Metropolitan Transit Authority
My body floats down the putrid, black water pooled on the subway tracks, past surgical gloves and food containers, through miles of black canals strung with stations empty but for the sleeping, slumped on benches and against walls under the talcum-colored lights. When the trains pass over me I feel a faint gust, like a candleflame when the door is shut. I don’t know how I got here, or how long I’ve been here, or why. Is it due to some sin, like lack of money, or ugliness?
All I remember is this. Every year was hotter than the last, and no one had failed to notice the water getting higher on the tracks. One bright gray day I agreed to help a blind man cross the street. Bad luck. When we reached the far side he began asking me confusing questions. He backed me into a lamppost. A white monkey on a chain bounded down from a Halal truck and drove its fangs into my breast. Three men demanded money from me, incessant and yelling. I was losing blood and passing out. Then these vaults began passing above me, one after another.
At first, I thought the messages spray-painted on the walls were clues to my fate: “They gonna butcher & sell us.” “They gonna burn us all.” Some were longer. With time, passing hundreds, thousands of messages in the same script, I solved the mystery: they were the scattered fragments of an autobiography. Slowly — perhaps it took a year — I pieced the author’s life together.
He was born and raised high in a vast housing project in the far North Bronx. He ate six meals a day of oatmeal from a burnt pot. He was fascinated by his sister’s bathrobe, the nipples of their filthy poodle, and a TV show that showed pages of the Quran while they were being chanted. His mother beat him with a dedication difficult to understand. At 16 he escaped down the stairs while a fire burned in all four of the building’s elevator shafts. He slept in a park for several days, showering in church homeless shelters, until he met a woman in a bodega. She was in her 40s, an immigrant, aging but attractive. She told him about a locked room on the roof of a tenement in Harlem and gave him the keys. He walked up the back staircase of the building with an almost excessive slowness, climbed through a door in the ceiling onto the roof, and found the door to the room. Inside there was little more than a bed, a hot plate, and a lamp. One wall was made of dirty wired glass.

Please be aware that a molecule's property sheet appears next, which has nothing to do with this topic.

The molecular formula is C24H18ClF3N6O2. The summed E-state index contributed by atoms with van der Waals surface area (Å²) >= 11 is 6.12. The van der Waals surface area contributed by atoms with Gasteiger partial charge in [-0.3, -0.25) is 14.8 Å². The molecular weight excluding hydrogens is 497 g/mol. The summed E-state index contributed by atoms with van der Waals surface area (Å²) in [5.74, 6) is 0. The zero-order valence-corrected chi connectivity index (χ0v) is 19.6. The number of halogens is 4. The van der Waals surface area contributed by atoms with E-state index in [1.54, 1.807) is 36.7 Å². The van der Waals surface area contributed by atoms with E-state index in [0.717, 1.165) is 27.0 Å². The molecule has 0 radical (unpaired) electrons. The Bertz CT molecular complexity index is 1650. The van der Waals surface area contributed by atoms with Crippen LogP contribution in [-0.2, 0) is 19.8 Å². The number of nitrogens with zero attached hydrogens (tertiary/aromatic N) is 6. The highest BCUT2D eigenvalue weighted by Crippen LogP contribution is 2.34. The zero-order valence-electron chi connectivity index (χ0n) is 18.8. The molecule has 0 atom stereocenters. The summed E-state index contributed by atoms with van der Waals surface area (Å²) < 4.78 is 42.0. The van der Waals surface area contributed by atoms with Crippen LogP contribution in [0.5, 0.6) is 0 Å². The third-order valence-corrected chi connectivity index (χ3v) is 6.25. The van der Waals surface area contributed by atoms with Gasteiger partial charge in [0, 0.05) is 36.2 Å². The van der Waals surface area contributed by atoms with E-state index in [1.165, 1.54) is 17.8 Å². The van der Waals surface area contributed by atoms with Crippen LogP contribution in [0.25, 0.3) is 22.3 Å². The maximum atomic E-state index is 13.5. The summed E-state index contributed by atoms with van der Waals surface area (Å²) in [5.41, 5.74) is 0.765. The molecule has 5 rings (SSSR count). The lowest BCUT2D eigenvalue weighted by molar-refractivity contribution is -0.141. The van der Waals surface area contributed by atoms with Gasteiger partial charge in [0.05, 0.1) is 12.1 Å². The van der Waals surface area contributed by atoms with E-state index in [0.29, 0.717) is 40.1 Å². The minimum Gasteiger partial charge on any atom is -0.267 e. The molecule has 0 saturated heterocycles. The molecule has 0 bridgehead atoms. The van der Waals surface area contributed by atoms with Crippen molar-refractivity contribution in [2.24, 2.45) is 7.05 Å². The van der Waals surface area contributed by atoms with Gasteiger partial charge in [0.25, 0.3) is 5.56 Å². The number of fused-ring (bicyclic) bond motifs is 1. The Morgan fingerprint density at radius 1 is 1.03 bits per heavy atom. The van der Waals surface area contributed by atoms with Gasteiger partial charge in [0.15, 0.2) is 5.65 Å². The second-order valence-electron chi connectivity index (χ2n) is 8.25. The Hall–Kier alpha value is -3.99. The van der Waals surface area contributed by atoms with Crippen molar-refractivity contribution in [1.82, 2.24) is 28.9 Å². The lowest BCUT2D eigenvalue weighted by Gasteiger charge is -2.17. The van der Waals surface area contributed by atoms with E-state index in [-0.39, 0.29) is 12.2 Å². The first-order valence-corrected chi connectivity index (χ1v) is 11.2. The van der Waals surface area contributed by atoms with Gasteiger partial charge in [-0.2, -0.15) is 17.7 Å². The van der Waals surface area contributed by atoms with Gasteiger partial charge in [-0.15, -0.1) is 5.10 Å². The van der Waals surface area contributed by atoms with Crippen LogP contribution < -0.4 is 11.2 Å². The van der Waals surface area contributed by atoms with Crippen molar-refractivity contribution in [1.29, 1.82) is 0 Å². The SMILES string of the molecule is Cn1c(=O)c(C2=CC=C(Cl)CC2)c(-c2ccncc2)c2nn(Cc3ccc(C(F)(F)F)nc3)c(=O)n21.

Once a week, the immigrant woman came in late at night, shared his bed, and left early in the morning. There was also a shelf stuffed with dark, greasy hardcovers. The Republic, Thomas Moore, Marx: the utopias. He fell into them for hours at a time. He ate rice, beans, burnt meat, and sugary coffee. Sometimes he’d leave the room and not come back until the next day, walking for miles and nodding off here and there. He coveted appliances but never clothes nor food nor money nor cars.
He claimed he began to see aliens around the city, disguised as men, and would sometimes talk to them. One alien, a man in his 30s, taught him how to spray paint in both Earthen and Venusian scripts. It was then that he began wandering into the tunnels late at night composing pages, wearing an MTA employee’s uniform to avoid difficulties. One day after he saw a story about his writing in a newspaper he stopped for over a year. When he returned the autobiography acquired a different tone, full of arrogance and sarcasm. The author claimed to know the secrets of the Quran, to have met Pythagoras and the prophet Ezekiel. He claimed the whole city was a festering inferno burning a whole in the map of a sacred nation. He had been around the world, he boasted, to Iran, Sudan, to Russia; he had conferred with guerilla generals in mountains and hotels; had felt hunger so intense he thought he would die; had indulged in endless palace feasts. This city, he said, is a village. It’s a prison. Beyond are strange wonders: apartment blocks where 1,000,000 people live and “hermaphroditic gods” provide ecstasies to a chosen few. After this the tone again shifted abruptly. The final pages concentrated on extremely quotidian details: the author’s minor health issues, whether or not he had made his bed on a given day, and detailed descriptions of the dawn.